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POLS 2300 (129)
Chapter 8

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Political Science
POLS 2300
Nanita Mohan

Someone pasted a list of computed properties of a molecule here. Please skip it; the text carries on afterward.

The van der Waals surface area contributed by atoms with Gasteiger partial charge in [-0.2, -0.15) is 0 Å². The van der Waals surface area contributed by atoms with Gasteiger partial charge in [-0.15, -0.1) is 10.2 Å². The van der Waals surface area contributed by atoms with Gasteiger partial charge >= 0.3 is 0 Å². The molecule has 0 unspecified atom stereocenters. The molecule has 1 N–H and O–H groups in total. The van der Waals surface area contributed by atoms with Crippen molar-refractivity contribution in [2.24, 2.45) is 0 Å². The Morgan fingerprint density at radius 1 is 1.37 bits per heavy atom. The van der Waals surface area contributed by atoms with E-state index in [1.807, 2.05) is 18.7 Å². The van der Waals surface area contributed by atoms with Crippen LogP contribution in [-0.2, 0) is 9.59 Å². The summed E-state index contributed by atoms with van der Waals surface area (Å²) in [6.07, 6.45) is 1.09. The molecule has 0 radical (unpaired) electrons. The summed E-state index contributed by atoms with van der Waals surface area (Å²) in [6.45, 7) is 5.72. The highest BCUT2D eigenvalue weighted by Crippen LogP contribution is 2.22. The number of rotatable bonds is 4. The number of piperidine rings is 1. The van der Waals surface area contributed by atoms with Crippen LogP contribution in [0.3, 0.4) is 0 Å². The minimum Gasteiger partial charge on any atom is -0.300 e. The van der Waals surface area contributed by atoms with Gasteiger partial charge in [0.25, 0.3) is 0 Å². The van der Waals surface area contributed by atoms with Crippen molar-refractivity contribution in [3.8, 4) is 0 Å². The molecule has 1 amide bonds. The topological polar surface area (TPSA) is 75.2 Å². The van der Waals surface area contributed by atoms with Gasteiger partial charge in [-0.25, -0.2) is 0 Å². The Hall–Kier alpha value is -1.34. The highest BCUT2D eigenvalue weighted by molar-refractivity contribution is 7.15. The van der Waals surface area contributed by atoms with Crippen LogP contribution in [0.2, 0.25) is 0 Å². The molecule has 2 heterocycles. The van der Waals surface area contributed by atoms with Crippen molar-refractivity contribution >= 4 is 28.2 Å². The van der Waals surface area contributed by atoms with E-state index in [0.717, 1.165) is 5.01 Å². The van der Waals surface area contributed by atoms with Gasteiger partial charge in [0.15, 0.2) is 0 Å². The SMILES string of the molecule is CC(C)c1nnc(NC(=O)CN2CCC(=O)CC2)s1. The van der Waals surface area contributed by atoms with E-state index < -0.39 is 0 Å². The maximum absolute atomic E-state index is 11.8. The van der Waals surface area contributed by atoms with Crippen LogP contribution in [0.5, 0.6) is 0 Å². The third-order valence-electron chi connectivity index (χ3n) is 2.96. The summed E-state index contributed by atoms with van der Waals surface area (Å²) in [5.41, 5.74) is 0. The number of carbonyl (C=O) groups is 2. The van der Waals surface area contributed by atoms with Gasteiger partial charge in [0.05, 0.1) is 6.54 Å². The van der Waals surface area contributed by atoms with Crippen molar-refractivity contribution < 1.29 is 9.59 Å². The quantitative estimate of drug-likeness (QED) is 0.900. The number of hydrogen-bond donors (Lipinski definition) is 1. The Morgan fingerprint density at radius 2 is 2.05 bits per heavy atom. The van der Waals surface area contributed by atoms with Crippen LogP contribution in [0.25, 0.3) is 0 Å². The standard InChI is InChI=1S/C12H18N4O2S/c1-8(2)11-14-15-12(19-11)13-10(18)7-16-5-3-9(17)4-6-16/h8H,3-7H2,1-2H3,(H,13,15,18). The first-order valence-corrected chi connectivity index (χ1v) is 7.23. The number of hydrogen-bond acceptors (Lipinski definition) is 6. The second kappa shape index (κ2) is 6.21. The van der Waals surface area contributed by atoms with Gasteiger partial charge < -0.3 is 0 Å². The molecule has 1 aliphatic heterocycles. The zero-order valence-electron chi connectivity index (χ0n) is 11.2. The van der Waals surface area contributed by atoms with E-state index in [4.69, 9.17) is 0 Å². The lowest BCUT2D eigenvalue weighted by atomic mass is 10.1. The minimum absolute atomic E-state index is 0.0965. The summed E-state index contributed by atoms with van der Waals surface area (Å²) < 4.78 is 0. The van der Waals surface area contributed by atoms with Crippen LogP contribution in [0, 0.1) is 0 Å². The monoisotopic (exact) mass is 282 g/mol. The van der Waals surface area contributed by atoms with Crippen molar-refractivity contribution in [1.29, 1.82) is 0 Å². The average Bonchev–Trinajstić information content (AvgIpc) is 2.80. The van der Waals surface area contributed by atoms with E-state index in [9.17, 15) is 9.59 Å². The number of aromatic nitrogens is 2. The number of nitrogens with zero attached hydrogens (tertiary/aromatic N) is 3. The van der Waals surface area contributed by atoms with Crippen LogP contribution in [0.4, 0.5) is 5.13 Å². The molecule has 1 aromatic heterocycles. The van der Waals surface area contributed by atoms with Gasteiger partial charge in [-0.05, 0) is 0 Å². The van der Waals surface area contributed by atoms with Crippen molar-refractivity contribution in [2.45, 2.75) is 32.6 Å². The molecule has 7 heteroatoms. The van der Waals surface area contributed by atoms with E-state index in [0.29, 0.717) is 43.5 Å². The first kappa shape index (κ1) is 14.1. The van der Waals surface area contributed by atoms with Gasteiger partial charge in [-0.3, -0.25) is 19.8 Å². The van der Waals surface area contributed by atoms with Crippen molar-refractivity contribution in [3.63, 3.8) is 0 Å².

Chapter 8 230-251  The legislative branch shall.. o Represent the people and be accountable to them through periodic elections o Debate public issues and provide a forum for competition between political parties o Make laws  The executive branch shall… o Implement the laws o Ensure that the publics business is carried out efficiently, accountably, and in accordance with the law o Be non-partisan at the bureaucratic level, such that the non-elected officials faithfully carry out the policies of whatever party forms the government of the day  The judicial branch shall… o Be non-partisan and free form interference by the government o Interpret the laws meaning o Not substitute its preferences for those of elected public officials in matters of public policy, as distinct from legal and constitutional interpretation Executive Branch- the monarch and governor general  Queen Elizabeth II embodies the authority of the Canadian state- any action of the government is taken in the queens name- when the queen is not in the state her duties are carried out by the governor general- mainly symbolic functions  Real decision making power are exercised by the Prime Minister Prime Minister and Cabinet  Prime minister and cabinet are the center of the policy-making process  PM is the head of government in Canada- leader of the dominate party in the House of Commons  Federal cabnet- range between 20-40 members  Power of PM and cabinet- combination of factors o Written provisions to the constitution o Control over the budget o Constitutional conventions relating to the PM and cabinet  Person who leads the House of Commons has the power to decide: o Who will be appointed to, or removed from, cabinet o When a new election will be held o The administrative structure and decision making process of government o The selection of persons to a wide array of appointive positions, including deputy ministers, judges of all federal and provincial courts, senators, members of federal regulatory agencies and of the board of directors of federal crown corporations, ambassadors, etc.  The elected members of a party will tend to act as a unified bloc on most matters- if the governing party breaks ranks the government will fall  Usually have little influence on the policies adopted by the party leadership when it forms the government. 2 reasons: o The parties effort to attract a broad base of support o The absence of formal affiliations between the parties and organized interests  Stator law is not an important source of prime ministerial power- provides significant legal basis for the authority and responsibilities of individual cabinet ministers  The constitutional and statutory foundations of prime ministerial and cabinet powers are reinforced by the relationship between the political executive and the media- relationship is close and mutually dependent  Representable concerns are particularly important when a party is choosing its leader- an aspiring leader of a national political party cannot be associated too closely with the interests of a single region of the country- must be minimally competent in French (reading and answering questions in French)- as well as in English  Each new session of parliament begins with a speech from the thrown- governor general reads a statement explaining the governments legislative priorities- required by the constitution o Example- 2008 thrown speech included the fallowing goals and promises  Assuring Canada's sovereignty over the artic region, through economic, military, and diplomatic means, in the face of 'new challenges from other shores'  Continued involvement in Afghanistan with a shift towards training the Afghan army and police after 2009  Legislation to place formal limits on the use of the federal spending power for new shared- cost programs in areas of exclusive provincial jurisdiction, at the same time allowing provinces and territories to opt out with a right to reasonable financial compensation if they offer compatible programs  Senate reform, including the possibility of the election of senators and limits on their terms  A promise to establish a commission on truth and reconciliation in regard to Indian residential schools  Measures to promote economic growth and protect personal and family incomes  Legislation on violent crime  Every winter the minister of finance tables the estimates in the House of Commons- expenditure budget- represents the governments spending plans for the forthcoming fiscal year  Usually every 2 years the minister of finance will present in parliament wither a revenue budget or a major economic statement- outlines the governments plans to change the tax system, economic statement provides the governments analysis of the state of the economy and where the government plans to steer it  See figure 8.3  Reliable rule of thumb: ministers are influential to the degree that the prime minister allows them to be influential and supports their favored projects and initiatives Central Agencies -central agencies- parts of the bureaucracy whose main or only purpose is to support the decision-making activities of cabinet- they perform functions such as providing cabinet with needed information, applying cabinet decisions in dealing with other parts of the bureaucracy, and communicating cabinet decisions and their implications to the public and forms of government Department of Finance  Plays the leading role in the formulation of economic policy  Almost exclusive authority over the preparation of the revenue budget, budget speeches, and economic statements delivers in parliament by the finance minister  If new policy idea originates it is unlikely to reach the legislation stage if finance is opposed  Finance within the federal bureaucracy is one of the factors that effectively reinforces the power of the PM- PM and Minister of Finance is the only member of government to be immediately involved in the process that leads up to the making of a budget or economic statement in the House of Commons  Responsible for fiscal equalization The Privy Council Office  The cabinets secretariat and a principle source of policy advice to the PM  Divided into a number of secretariats that provide support services for the various committees of cabinet o Scheduling, keeping the minutes of committee meeting to activities that carry the potential for real influence- policy advice The Treasury Board Secretariat  Administrative adjunct to the treasury board o Guardian of the purse strings o Governments voice on employment and personal matters and on administrative policy within the federal government o Authority is extensive The prime Ministers Office  Staffed chiefly by partisan appointees rather than by career public servants  Prime ministers personal staff- correspondence, scheduling, speeches, media relations, liaison with ministers, caucus, providing advice on appointments and policy Intergovernmental affairs (formerly the Federal-Provincial Relations Office)  Did not exist before 1975- functions were carried out by the PCO  Added by Trudeau because of a staffing problem  Provides information and advice to cabinet committees on issues that had an intergovernmental dimension  Exact functions depend on the PM- ex. Played a key role in the development of the Meech Lake Accord proposals  Was restructured in 1993 by PM Chretien after the liberals returned to power- reintegrated into the PCO through its Intergovernmental Affairs office.  Objectives of the office: o To provide advice and strategic planning related to national unity, federal- provincial relations, and constitutional and legal issues o To provide communications support on issues with federal-provincial dimensions o To work with the provinces and provide advice on the basis of provincial priorities, by monitoring files with intergovernmental dimensions and seeking to forge broader partnerships and new agreements with the provinces and territories to renew the federation o To develop policies with respect to aboriginals and ensure that aboriginal concerns are taken into consideration in Canadian constitutional development Prime Ministerial Government  Canadian PM has far more clout within the Canadian system of government than the President has in the American system o Due to structural differences between these two governmental systems o High degree of centralized power may be explained by a combination of personal style and the political incentives to choose more rather than less centralization  Each PM has their own preferences for decision making o Participatory process- Pearson, Trudeau o Centralized decision making style o Primus inter pares- old-style- believed to be the decision making process that PM's strive for  Risks of adopting a more decentralized approach o Decisions or publically expressed views of individual cabinet ministers might be perceived to be in conflict with other government actions, promises or policies and thus cause embarrassment to the government o Ministers will often have their own strongly held preferences on issues, but it is also well known that most ministers soon see their role at the cabinet table as that of defender of 'their' department, programs, budget allocation, etc. the primus inter pares style of collective basinet decision-making probably has a built in bias towards protection of the status quo and against change that appears to threaten the programs, prestige and budget interests of a significant number of ministers o A collegial cabinet decision-making style also is more likely to allow for the emergence of powerful high-profile cabinet ministers who may be seen by the media, within the governing party, and by the public as rivals to the prime minister 251-257 The Bureaucracy  policies aimed at supporting Canadian industry are administered though a staggering array of separate programs with their own budgets and bureaucracies at all levels of government  Bureaucracy- first formal definition in 1798- power, influence of the heads and staff of governmental bureau The structure of Canadian bureaucracy  Federal public sector employs 486000 people- 400 different organizations o 60% work directly for government departments and agencies o 20% employed by federally owned crown corporations o 20%canadian forces  Bureaucracy can be divided into 3 parts: o The public service- 50%, includes statutory departments and other organizations whose members are appointed by Public Service Commission (PSC)- employees of the treasury board- most directly under cabinet o Independent and semi-independent agencies and tribunals: perform regulatory, resource, advisory functions- (example: CRTC- Canadian Radio-television and Telecommunications Commission)- have a greater degree of independence from government, employees are not appointed by the PSC o Crown corporations- perform commercial functions and typically operate at 'arm's length' from the government of the day- hire their own employees and behave a lot like a privately owned business- over the last few decades have been privatized (air Canada, Canada national, petro- Canada) o There are smaller components of the bureaucracy- Auditor general's office, commissioner of official languages, Royal Canadian Mounted Police, Canadian forces  Almost all government departments has a policy development capacity o 1970's- formalized with the creation of policy analysis units- assistant deputy minister level  Informal policy advisory capacity has always existed at the level of senior officials- based on their expert familiarity with the programs administered by the department  Turnover rate has increased since the Ottaw